Millions upon millions of people are raised by adoptive parents. In most cases, this is readily accepted and life unfolds with one’s adoptive family as if the adoption never happened.

I was adopted in 1948 (70 years ago) and that fact was never a secret. My adoptive parents, Marg and Ted, had zero insecurities about that. I am grateful to be able to have lived my whole life knowing the facts.

As lucky as I was in having been adopted by a loving family, it doesn’t always work out that way. Some children start asking questions about their ‘real’ parents early and then, in many cases, let it go. In my case, I let it go until my late teens. Somewhere in there, maybe when I was 18-19 the voice in my head repeatedly said “Who are you?” “How did you get here?” What happened to my birth mother and father? What was there story? And so on. It was existentially significant enough that I had to get professional help in my 3rd or 4th year university. Late teens, early 20s were not the easiest of times. They aren’t easy for people without birth-family questions too. But I knew my questions were, and would continue to nag me, and be a part of my life story that would not simply vanish in the shadows as days passed.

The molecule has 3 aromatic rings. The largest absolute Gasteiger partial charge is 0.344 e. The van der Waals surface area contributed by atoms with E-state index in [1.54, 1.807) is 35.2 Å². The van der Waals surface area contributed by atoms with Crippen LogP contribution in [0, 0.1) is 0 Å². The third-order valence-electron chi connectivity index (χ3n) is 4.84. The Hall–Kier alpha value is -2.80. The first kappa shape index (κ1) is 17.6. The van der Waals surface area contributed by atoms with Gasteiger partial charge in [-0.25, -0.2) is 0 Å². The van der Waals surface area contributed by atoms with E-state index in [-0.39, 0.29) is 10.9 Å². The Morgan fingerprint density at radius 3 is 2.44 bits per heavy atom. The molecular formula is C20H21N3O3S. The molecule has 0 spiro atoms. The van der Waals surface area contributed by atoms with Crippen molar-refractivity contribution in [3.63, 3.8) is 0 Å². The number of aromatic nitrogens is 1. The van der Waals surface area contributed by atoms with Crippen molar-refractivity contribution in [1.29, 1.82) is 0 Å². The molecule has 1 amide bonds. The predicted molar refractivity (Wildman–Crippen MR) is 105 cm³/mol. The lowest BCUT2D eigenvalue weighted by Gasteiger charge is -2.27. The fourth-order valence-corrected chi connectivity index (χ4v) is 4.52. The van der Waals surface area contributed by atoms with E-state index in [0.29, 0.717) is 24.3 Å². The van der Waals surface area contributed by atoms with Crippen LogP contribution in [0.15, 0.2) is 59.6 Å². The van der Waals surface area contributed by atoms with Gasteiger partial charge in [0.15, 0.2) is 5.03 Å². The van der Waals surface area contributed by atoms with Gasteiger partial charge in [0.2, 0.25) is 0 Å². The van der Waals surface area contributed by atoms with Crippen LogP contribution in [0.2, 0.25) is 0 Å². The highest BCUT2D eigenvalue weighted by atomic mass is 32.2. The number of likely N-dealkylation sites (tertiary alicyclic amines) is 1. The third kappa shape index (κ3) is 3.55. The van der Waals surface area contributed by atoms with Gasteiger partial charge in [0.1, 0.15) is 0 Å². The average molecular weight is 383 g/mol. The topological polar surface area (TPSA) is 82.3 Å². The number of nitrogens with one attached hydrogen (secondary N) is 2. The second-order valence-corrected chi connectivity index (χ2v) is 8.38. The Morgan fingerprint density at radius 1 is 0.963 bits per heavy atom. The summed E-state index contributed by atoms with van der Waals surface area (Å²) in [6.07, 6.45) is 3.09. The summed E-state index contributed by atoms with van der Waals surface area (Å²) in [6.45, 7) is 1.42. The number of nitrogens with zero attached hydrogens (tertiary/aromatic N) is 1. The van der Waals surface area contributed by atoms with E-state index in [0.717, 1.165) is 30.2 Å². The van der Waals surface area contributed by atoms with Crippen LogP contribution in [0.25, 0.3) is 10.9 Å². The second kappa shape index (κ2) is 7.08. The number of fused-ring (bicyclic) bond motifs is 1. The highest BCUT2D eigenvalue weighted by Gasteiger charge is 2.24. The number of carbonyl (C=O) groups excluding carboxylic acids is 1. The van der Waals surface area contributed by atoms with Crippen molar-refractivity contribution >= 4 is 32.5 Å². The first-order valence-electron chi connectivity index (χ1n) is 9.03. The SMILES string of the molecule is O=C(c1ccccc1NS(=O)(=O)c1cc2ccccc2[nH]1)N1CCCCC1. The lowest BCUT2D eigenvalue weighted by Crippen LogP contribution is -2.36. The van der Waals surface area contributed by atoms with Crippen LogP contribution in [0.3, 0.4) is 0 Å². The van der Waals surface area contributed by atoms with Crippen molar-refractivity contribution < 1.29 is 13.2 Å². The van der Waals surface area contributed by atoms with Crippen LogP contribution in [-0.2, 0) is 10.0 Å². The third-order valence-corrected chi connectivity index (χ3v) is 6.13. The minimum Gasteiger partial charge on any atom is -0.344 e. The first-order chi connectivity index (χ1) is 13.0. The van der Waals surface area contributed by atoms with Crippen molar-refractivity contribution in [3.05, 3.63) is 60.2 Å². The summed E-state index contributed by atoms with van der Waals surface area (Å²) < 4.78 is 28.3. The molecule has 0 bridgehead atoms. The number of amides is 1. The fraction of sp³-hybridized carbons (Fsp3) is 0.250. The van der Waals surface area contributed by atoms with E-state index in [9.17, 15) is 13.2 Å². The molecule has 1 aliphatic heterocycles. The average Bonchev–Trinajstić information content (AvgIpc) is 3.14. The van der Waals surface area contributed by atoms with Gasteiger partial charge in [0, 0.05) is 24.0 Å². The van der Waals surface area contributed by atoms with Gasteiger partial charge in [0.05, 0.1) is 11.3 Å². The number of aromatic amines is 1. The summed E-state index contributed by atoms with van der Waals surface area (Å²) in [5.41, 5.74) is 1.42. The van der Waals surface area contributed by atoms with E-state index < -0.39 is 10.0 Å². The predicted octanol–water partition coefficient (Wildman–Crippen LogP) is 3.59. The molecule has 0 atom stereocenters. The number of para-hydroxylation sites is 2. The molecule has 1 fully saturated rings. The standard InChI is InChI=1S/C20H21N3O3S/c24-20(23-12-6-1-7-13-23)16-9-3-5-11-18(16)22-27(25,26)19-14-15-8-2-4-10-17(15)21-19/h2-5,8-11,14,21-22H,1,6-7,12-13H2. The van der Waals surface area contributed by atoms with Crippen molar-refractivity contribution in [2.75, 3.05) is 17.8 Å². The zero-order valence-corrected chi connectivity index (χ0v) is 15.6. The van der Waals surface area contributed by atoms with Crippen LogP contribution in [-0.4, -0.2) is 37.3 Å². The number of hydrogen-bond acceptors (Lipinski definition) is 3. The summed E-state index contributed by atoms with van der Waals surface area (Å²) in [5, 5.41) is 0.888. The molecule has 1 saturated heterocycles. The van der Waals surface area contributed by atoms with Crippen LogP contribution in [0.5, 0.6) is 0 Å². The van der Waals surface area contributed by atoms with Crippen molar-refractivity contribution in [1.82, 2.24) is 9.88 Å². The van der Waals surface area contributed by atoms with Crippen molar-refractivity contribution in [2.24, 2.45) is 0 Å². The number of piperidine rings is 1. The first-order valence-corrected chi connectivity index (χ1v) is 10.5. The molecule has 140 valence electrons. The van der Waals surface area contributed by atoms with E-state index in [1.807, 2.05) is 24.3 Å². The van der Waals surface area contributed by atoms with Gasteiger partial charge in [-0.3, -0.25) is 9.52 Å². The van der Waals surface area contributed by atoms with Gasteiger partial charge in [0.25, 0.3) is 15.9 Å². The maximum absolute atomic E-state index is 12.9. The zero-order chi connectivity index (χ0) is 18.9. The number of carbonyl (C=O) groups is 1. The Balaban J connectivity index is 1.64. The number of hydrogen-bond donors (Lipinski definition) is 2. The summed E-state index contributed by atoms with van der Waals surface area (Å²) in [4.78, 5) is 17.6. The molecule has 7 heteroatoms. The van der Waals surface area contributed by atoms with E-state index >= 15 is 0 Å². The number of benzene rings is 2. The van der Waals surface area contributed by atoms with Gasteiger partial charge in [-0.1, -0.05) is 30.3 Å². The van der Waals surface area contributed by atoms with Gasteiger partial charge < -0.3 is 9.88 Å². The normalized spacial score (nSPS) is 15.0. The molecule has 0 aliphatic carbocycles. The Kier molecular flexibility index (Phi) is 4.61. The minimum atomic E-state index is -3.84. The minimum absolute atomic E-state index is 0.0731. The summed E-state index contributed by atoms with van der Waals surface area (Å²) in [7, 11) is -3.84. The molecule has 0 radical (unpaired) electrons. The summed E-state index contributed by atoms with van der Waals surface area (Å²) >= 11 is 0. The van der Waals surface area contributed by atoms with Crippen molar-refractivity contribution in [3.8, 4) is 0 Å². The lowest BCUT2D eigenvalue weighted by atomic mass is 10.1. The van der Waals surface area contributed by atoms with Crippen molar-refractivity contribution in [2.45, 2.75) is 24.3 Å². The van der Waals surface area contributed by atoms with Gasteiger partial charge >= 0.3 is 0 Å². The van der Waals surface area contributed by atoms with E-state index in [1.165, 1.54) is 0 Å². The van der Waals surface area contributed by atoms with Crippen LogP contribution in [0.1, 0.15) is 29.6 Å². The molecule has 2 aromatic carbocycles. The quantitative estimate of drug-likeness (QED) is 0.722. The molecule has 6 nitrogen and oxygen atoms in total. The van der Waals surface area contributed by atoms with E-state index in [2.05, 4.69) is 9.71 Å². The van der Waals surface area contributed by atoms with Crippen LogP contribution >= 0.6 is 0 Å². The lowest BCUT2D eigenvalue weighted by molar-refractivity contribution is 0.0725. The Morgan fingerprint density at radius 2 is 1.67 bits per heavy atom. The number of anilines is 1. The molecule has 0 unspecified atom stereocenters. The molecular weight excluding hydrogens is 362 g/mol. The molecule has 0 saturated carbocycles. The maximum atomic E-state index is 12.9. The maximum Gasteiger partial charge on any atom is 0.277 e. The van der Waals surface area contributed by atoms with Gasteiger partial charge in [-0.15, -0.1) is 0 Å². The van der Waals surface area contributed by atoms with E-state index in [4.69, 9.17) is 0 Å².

At that time I didn’t know much at all. I knew that I had been born in Grace Hospital in Toronto and, yup, that’s pretty much it. I let it go for a long time, but when my own daughter had surgery in the mid 1980s, I realized a family medical history would be worth some research. My parents shared that the adoption had been arranged through Children’s Aid. 1n 1995, my daughter was 19 and I started to feel a bit more pressure to find out what I could as I knew she eventually wanted her own family. So I contacted Children’s Aid.